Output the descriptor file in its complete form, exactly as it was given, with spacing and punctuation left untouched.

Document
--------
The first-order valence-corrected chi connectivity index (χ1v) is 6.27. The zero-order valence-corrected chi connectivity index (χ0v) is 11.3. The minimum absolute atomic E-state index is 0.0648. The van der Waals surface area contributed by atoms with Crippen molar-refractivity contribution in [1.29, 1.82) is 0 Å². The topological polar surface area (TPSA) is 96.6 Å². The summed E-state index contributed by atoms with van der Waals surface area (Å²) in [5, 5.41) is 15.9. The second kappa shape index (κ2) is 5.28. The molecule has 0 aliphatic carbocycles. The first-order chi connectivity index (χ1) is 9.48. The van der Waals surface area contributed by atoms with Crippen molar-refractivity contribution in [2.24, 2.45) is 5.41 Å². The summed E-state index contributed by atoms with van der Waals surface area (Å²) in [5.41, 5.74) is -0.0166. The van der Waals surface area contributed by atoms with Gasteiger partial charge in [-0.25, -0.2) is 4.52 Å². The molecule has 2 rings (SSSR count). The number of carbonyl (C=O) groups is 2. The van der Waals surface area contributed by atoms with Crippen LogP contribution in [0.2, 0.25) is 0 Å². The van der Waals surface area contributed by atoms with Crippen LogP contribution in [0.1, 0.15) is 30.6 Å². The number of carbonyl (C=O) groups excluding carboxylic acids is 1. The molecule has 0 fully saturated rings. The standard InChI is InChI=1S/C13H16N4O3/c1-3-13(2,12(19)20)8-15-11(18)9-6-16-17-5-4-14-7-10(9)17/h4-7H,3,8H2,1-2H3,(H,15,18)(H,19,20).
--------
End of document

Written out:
The first-order valence-corrected chi connectivity index (χ1v) is 6.27. The zero-order valence-corrected chi connectivity index (χ0v) is 11.3. The minimum absolute atomic E-state index is 0.0648. The van der Waals surface area contributed by atoms with Crippen molar-refractivity contribution in [1.29, 1.82) is 0 Å². The topological polar surface area (TPSA) is 96.6 Å². The summed E-state index contributed by atoms with van der Waals surface area (Å²) in [5, 5.41) is 15.9. The second kappa shape index (κ2) is 5.28. The molecule has 0 aliphatic carbocycles. The first-order chi connectivity index (χ1) is 9.48. The van der Waals surface area contributed by atoms with Crippen molar-refractivity contribution in [2.24, 2.45) is 5.41 Å². The summed E-state index contributed by atoms with van der Waals surface area (Å²) in [5.41, 5.74) is -0.0166. The van der Waals surface area contributed by atoms with Gasteiger partial charge in [-0.25, -0.2) is 4.52 Å². The molecule has 2 rings (SSSR count). The number of carbonyl (C=O) groups is 2. The van der Waals surface area contributed by atoms with Crippen LogP contribution in [0.2, 0.25) is 0 Å². The van der Waals surface area contributed by atoms with Crippen LogP contribution in [0.1, 0.15) is 30.6 Å². The number of carbonyl (C=O) groups excluding carboxylic acids is 1. The molecule has 0 fully saturated rings. The standard InChI is InChI=1S/C13H16N4O3/c1-3-13(2,12(19)20)8-15-11(18)9-6-16-17-5-4-14-7-10(9)17/h4-7H,3,8H2,1-2H3,(H,15,18)(H,19,20).